It may be a little early to write it off completely, but today’s Politico feature on the gun legislation being considered by the Senate leaves readers with the distinct impression that the effort is doomed. With so many Republicans, including a majority of those who voted for cloture that allowed the bill to be considered, lining up to oppose the bipartisan compromise on background checks proposed by Senators Joe Manchin and Pat Toomey, its chances of passage are not good. Moreover, even if it somehow squeaks by in the Senate, it now appears that there is no sign that the GOP majority in the House of Representatives is inclined to approve anything, even a bill as moderate as Manchin-Toomey, that falls under the rubric of gun control.
If so, it won’t be long before the postmortems on the push for gun legislation begin in full force and, as the Politico piece indicated, it will be the National Rifle Association and its allies that will be considered the main culprits. The NRA will be happy to take full credit from the mainstream media for Manchin-Toomey’s failure since it reinforces their image as an all-powerful lobby that can intimidate both conservative Republicans and moderate red-state Democrats to back off even the most reasonable proposals. But the reason for their success in rallying opposition to the bill since the Newtown massacre gave a new impetus to this cause may not stem entirely from the group’s ability to convince legislators that opposing their dictates is a ticket to political oblivion. Liberals may believe they can make political hay from what they will brand as Republican obstructionism in next year’s midterm elections. But they should realize that it is their decision to overreach in their calls for weapon bans that has given the NRA all the ammunition it needed to convince many conservatives that the goal of this campaign truly is to undermine the Second Amendment rights that the president claims to have designs on.
As I’ve noted before, the NRA’s dogged opposition to all gun legislation no matter how reasonable, including bills like Manchin-Toomey that in no way restrict gun rights, stems from a belief that any gun bill could serve as the thin edge of the wedge in a liberal campaign to ban guns and ultimately gut the Second Amendment. In this respect they operate in the same manner as NARAL and other pro-abortion groups that will similarly oppose even the most reasonable restrictions on that procedure, even those that smack of infanticide. But the only reason that either the NRA and NARAL are able to get away with this behavior is because they have a better grip on their opponents’ intentions than many in the media give them credit for.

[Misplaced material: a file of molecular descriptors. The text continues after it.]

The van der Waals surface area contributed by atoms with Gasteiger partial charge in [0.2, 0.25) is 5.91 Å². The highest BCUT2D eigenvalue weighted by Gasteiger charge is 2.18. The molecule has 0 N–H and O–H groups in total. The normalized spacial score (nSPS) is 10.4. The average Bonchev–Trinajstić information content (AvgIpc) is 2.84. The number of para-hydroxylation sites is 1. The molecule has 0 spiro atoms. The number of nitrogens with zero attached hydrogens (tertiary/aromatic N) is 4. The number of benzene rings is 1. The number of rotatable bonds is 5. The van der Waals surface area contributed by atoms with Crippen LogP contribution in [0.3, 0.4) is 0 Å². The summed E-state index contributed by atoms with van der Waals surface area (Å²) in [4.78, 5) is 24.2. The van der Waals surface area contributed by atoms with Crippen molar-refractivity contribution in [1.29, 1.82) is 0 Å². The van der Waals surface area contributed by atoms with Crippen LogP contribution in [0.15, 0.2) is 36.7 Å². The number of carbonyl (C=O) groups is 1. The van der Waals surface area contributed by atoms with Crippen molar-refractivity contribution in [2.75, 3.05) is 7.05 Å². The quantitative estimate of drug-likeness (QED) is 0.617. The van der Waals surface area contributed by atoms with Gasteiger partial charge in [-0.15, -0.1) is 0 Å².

Though President Obama and Vice President Biden swear up and down that they have no intent to interfere with the Second Amendment, the hostility of liberals to America’s gun culture is palpable. Indeed, the focus on “assault weapons”—which gun enthusiasts rightly understand to be a term that has more to do with a weapon’s look than its capabilities—and the lack of any real connection between such proposals with Newtown is a sign that the intent goes farther than stopping criminals or the mentally ill from buying weapons.
The sniping at Toomey-Manchin strikes me as a strategic mistake on the part of gun rights supporters since it would do nothing to impede possession of weapons, nor would it create the national database registry that some fear would be used to take away legal firearms from citizens. Its passage would also take all the air out of the issue for Democrats and effectively prevent them from spending the next year and half claiming the GOP stymied action on the matter.
But try telling most NRA members that senators like Connecticut’s Chris Murphy or Cailfornia’s Dianne Feinstein, or the cheerleaders in the liberal mainstream media, would stop at background checks and they’ll tell you to try and sell them a bridge in Brooklyn.
It may be that had the president not tried to go big with a gun bill, the NRA would have opposed him anyway and might have prevailed. But had the president concentrated his efforts on passing the one element of his package that really has universal support, the ability of the gun lobby to energize its supporters and scare moderate Democrats would have been considerably lessened. It can be argued that a loss on guns is actually preferable to Obama since it will allow him to go on waving the bloody shirt of Newtown until 2015 and beyond. But if his goal was actually to get things done, he and his supporters have undermined their own cause.
The NRA will treat the failure of Manchin-Toomey as yet another triumph in their long history of legislative success. But if they are honest, they should share the credit with the president and the liberals that have done so much to demonize them.